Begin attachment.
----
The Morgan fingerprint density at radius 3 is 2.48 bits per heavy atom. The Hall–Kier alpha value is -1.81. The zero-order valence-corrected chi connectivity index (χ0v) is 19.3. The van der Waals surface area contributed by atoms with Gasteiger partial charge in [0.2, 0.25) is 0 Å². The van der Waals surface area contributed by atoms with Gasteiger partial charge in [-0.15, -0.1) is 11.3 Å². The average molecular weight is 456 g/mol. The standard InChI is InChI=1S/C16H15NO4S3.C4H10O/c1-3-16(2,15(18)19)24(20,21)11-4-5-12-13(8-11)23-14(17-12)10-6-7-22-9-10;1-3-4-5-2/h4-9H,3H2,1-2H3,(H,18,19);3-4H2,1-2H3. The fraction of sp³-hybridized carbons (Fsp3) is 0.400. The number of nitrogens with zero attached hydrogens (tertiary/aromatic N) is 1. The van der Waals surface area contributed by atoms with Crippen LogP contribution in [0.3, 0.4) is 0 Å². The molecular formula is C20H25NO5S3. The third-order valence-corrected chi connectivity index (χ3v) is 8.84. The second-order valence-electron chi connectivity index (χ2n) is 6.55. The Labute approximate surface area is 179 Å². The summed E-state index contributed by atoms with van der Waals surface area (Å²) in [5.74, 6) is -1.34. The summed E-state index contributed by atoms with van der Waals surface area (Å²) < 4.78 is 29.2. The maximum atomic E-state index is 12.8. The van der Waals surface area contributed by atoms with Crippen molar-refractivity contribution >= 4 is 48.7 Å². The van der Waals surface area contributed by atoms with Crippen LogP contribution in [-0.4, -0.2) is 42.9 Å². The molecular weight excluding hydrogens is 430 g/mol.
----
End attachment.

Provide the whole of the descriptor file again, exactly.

The Morgan fingerprint density at radius 3 is 2.48 bits per heavy atom. The Hall–Kier alpha value is -1.81. The zero-order valence-corrected chi connectivity index (χ0v) is 19.3. The van der Waals surface area contributed by atoms with Gasteiger partial charge in [0.2, 0.25) is 0 Å². The van der Waals surface area contributed by atoms with Gasteiger partial charge in [-0.15, -0.1) is 11.3 Å². The average molecular weight is 456 g/mol. The standard InChI is InChI=1S/C16H15NO4S3.C4H10O/c1-3-16(2,15(18)19)24(20,21)11-4-5-12-13(8-11)23-14(17-12)10-6-7-22-9-10;1-3-4-5-2/h4-9H,3H2,1-2H3,(H,18,19);3-4H2,1-2H3. The fraction of sp³-hybridized carbons (Fsp3) is 0.400. The number of nitrogens with zero attached hydrogens (tertiary/aromatic N) is 1. The van der Waals surface area contributed by atoms with Crippen LogP contribution in [0.3, 0.4) is 0 Å². The molecular formula is C20H25NO5S3. The third-order valence-corrected chi connectivity index (χ3v) is 8.84. The second-order valence-electron chi connectivity index (χ2n) is 6.55. The Labute approximate surface area is 179 Å². The summed E-state index contributed by atoms with van der Waals surface area (Å²) in [5.74, 6) is -1.34. The summed E-state index contributed by atoms with van der Waals surface area (Å²) < 4.78 is 29.2. The maximum atomic E-state index is 12.8. The van der Waals surface area contributed by atoms with Crippen molar-refractivity contribution >= 4 is 48.7 Å². The van der Waals surface area contributed by atoms with Crippen LogP contribution in [-0.4, -0.2) is 42.9 Å². The molecular weight excluding hydrogens is 430 g/mol.